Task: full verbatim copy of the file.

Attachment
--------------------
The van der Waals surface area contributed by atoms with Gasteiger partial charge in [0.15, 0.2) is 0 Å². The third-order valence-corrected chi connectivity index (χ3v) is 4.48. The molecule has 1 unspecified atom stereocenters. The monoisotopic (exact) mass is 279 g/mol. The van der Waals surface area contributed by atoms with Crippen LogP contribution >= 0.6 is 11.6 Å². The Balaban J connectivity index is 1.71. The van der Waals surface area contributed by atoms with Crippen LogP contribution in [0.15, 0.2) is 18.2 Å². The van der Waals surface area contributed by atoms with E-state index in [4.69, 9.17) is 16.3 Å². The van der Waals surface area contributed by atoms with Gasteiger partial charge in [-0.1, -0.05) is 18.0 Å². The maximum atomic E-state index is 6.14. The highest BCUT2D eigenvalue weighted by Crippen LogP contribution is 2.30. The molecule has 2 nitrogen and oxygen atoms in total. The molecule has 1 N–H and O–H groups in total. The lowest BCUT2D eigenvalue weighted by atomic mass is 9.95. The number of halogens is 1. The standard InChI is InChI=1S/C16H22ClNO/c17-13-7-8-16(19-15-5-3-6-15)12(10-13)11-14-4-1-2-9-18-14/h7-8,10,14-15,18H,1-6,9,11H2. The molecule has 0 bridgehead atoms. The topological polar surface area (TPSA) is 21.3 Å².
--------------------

The van der Waals surface area contributed by atoms with Gasteiger partial charge in [0.15, 0.2) is 0 Å². The third-order valence-corrected chi connectivity index (χ3v) is 4.48. The molecule has 1 unspecified atom stereocenters. The monoisotopic (exact) mass is 279 g/mol. The van der Waals surface area contributed by atoms with Crippen LogP contribution >= 0.6 is 11.6 Å². The Balaban J connectivity index is 1.71. The van der Waals surface area contributed by atoms with Crippen LogP contribution in [0.15, 0.2) is 18.2 Å². The van der Waals surface area contributed by atoms with E-state index in [4.69, 9.17) is 16.3 Å². The van der Waals surface area contributed by atoms with Gasteiger partial charge in [-0.1, -0.05) is 18.0 Å². The maximum atomic E-state index is 6.14. The highest BCUT2D eigenvalue weighted by Crippen LogP contribution is 2.30. The molecule has 2 nitrogen and oxygen atoms in total. The molecule has 1 N–H and O–H groups in total. The lowest BCUT2D eigenvalue weighted by atomic mass is 9.95. The number of halogens is 1. The standard InChI is InChI=1S/C16H22ClNO/c17-13-7-8-16(19-15-5-3-6-15)12(10-13)11-14-4-1-2-9-18-14/h7-8,10,14-15,18H,1-6,9,11H2. The molecule has 0 bridgehead atoms. The topological polar surface area (TPSA) is 21.3 Å².